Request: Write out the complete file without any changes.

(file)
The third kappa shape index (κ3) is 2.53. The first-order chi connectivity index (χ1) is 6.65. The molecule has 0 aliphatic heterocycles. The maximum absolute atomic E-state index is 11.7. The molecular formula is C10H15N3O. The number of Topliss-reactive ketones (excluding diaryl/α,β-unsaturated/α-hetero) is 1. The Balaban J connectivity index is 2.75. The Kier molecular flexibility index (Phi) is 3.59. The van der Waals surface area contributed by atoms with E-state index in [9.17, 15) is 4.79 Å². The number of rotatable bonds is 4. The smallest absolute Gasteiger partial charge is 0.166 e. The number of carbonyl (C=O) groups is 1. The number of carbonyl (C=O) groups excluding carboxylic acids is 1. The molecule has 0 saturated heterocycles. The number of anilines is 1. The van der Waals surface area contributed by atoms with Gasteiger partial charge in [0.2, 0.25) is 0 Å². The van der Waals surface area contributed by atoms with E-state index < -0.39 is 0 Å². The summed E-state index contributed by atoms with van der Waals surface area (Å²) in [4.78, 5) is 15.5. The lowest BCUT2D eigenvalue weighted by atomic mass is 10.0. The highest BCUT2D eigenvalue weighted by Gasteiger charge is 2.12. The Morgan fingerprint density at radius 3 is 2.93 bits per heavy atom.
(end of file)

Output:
The third kappa shape index (κ3) is 2.53. The first-order chi connectivity index (χ1) is 6.65. The molecule has 0 aliphatic heterocycles. The maximum absolute atomic E-state index is 11.7. The molecular formula is C10H15N3O. The number of Topliss-reactive ketones (excluding diaryl/α,β-unsaturated/α-hetero) is 1. The Balaban J connectivity index is 2.75. The Kier molecular flexibility index (Phi) is 3.59. The van der Waals surface area contributed by atoms with E-state index in [9.17, 15) is 4.79 Å². The number of rotatable bonds is 4. The smallest absolute Gasteiger partial charge is 0.166 e. The number of carbonyl (C=O) groups is 1. The number of carbonyl (C=O) groups excluding carboxylic acids is 1. The molecule has 0 saturated heterocycles. The number of anilines is 1. The van der Waals surface area contributed by atoms with Gasteiger partial charge in [0.2, 0.25) is 0 Å². The van der Waals surface area contributed by atoms with E-state index < -0.39 is 0 Å². The summed E-state index contributed by atoms with van der Waals surface area (Å²) in [4.78, 5) is 15.5. The lowest BCUT2D eigenvalue weighted by atomic mass is 10.0. The highest BCUT2D eigenvalue weighted by Gasteiger charge is 2.12. The Morgan fingerprint density at radius 3 is 2.93 bits per heavy atom.